Series Produced by Alastair Fothergill
Narrated by David Attenborough
- Four episodes of the series
- Four behind-the-scenes featurettes, one for each episode
- Interviews with cameraman Doug Allan and researcher Penny Allen
- "Blue Planet music video", a.k.a. the series' "trailer"
- Photo galleries
- Fact files
My Advice: Own It.
Everyone knows that this planet is mostly covered with water. Land is the exception to the rule. But--as everyone keeps pointing out and no one gets bored of noodling over--the extent of our knowledge about the oceans is pretty much infintesimal. In an effort to make those of us laypeople feel like total nincompoops when it comes to our knowledge of the water-filled canyons of the world, the BBC spent $10 million and five years to produce this series.
Not three minutes go by before your brain gets turned upside down. Sometimes it's from the sheer weirdness of the creatures portrayed. In "The Deep" there are critters that would make H.R. Giger shoot milk out his nose, like a deep sea polychaete--it looks like half an earthworm fused to a frilly tutu gone mad. Other times you lose your mind by considering what kind of loonbag would actually go out and into the middle of a baitball (think a giant swirling maelstrom of little fish) to shoot footage when there's a marlin (think of a large fish with a javelin for a schnozz) zipping around at a top speed of 70mph. Luckily, there's an interview with one of the loonbags as an extra on the first disc. So that's explained.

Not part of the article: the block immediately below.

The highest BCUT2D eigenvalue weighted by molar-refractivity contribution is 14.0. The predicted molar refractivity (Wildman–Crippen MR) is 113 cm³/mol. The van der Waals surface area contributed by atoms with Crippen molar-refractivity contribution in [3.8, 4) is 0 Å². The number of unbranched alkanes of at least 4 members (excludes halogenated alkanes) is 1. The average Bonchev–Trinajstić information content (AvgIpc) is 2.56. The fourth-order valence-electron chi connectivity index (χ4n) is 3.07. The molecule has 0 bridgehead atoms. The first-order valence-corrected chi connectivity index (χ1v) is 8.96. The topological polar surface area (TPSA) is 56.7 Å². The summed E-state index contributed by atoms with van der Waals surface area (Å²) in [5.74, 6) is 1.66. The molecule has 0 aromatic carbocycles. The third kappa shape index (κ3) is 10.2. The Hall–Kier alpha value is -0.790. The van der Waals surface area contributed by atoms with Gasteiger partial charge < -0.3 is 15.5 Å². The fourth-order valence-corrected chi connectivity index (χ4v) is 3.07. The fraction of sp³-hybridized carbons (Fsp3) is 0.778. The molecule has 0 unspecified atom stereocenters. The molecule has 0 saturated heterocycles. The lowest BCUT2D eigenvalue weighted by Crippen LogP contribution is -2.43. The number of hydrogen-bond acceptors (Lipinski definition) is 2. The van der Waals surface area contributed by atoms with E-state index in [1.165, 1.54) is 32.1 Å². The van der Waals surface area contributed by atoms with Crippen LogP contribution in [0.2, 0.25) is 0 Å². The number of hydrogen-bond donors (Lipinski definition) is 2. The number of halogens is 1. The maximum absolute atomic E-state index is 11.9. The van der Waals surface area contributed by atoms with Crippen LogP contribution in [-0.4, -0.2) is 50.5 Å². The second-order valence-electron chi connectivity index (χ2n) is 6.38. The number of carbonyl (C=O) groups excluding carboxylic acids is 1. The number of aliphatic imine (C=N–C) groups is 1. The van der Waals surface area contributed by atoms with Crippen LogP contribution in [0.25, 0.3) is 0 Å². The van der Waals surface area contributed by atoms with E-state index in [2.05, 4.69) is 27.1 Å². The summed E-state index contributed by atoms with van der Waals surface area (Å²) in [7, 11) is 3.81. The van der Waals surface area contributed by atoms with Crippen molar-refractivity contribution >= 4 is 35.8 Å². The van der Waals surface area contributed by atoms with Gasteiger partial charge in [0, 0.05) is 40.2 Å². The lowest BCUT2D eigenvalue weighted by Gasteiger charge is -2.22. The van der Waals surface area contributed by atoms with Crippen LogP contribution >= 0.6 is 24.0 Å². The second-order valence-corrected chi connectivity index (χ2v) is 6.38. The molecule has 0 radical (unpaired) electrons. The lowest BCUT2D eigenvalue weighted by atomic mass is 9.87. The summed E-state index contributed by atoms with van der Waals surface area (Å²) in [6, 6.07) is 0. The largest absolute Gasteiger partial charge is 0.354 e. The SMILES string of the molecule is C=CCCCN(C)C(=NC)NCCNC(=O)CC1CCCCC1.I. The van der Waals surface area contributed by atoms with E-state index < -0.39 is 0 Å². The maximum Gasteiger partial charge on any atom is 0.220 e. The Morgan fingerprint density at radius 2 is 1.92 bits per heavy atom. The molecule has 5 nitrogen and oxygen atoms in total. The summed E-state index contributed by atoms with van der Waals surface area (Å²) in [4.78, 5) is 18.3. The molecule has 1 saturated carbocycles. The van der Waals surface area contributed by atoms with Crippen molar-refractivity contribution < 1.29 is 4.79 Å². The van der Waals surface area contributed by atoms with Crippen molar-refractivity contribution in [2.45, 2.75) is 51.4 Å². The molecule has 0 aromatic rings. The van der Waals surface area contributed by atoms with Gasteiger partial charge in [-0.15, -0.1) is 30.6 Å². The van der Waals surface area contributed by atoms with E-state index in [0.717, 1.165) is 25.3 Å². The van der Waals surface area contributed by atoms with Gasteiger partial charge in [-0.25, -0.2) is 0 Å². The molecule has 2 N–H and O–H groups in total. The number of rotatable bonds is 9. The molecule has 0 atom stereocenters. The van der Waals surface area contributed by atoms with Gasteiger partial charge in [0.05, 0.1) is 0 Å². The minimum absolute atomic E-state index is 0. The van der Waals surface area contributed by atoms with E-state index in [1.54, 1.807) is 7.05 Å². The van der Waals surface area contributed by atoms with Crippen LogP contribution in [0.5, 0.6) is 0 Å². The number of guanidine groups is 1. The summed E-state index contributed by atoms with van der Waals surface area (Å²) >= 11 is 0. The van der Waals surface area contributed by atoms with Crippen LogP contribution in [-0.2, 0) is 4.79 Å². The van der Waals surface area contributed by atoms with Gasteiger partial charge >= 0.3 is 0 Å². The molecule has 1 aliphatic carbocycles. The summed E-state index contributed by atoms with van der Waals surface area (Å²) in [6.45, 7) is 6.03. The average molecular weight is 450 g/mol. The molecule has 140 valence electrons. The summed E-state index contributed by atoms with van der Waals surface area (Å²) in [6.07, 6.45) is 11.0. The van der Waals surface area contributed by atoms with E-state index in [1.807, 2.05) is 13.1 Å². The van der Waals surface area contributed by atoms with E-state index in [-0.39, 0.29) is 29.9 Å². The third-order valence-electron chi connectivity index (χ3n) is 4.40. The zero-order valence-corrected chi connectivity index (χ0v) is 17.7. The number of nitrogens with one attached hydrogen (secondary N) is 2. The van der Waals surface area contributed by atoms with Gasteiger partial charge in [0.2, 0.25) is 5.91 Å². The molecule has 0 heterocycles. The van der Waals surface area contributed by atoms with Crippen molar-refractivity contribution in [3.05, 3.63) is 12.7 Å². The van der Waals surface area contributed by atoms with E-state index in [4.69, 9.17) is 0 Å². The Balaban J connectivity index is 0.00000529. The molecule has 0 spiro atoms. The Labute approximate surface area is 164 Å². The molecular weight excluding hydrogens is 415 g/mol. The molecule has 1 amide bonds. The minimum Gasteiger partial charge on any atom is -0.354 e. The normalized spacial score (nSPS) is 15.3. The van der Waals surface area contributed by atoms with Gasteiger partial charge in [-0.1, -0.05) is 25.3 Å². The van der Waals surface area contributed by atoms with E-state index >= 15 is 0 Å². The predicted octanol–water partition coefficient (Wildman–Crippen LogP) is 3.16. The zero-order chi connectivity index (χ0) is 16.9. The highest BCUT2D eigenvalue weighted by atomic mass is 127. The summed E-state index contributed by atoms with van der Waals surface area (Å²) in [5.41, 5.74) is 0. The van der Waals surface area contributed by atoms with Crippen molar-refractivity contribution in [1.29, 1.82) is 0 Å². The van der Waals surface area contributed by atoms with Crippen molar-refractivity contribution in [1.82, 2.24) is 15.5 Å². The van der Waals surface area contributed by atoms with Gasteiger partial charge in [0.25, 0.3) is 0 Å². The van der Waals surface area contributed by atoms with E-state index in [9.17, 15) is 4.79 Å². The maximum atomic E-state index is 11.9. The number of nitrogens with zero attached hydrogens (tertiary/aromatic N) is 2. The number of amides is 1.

One of the things that the BBC set out to do with this series was expose a mass audience to things about the oceans that we had never seen before. Hell, a couple of the creatures and a couple of the ecosystems caught on camera had never been filmed before--period. Suffice to say, they succeeded with their goals and did so with great gusto. I would heartily recommend to you to plonk down the coin for these things even if they were bare in the way of features.
Ah...but the news gets even better. Each episode has a corresponding "making of" which gives some insight into how the aforementioned loonbag camerapeople went about their jobs. And you thought you had an interesting occupation. Regardless, the behind-the-scenes stuff gets even better when you consider the two interviews made available. One is with Doug Allan, who has the third testicle necessary to film underwater under an ice sheet. The other is with Penny Allen, the researcher who had what must be one of the top five coolest jobs in the world: basically sit around and talk to professional oceanic researchers, watch a whole bunch of nature documentaries, and come up with some ideas for what we should see in the series. Both are fascinating bits. Also nice are the fact files, taken from the corresponding Blue Planet book, along with a gallery of stills that features some of the freakish things that we've seen in the series.
These two discs are incredible, both in general content and in features. Anyone with a fascination with the ocean or even a passing interest should snap these discs up. Those who don't should at least rent them in order to gain a fascination. Two more discs are coming out in May, and personally, we can't wait. Highly, highly recommended.
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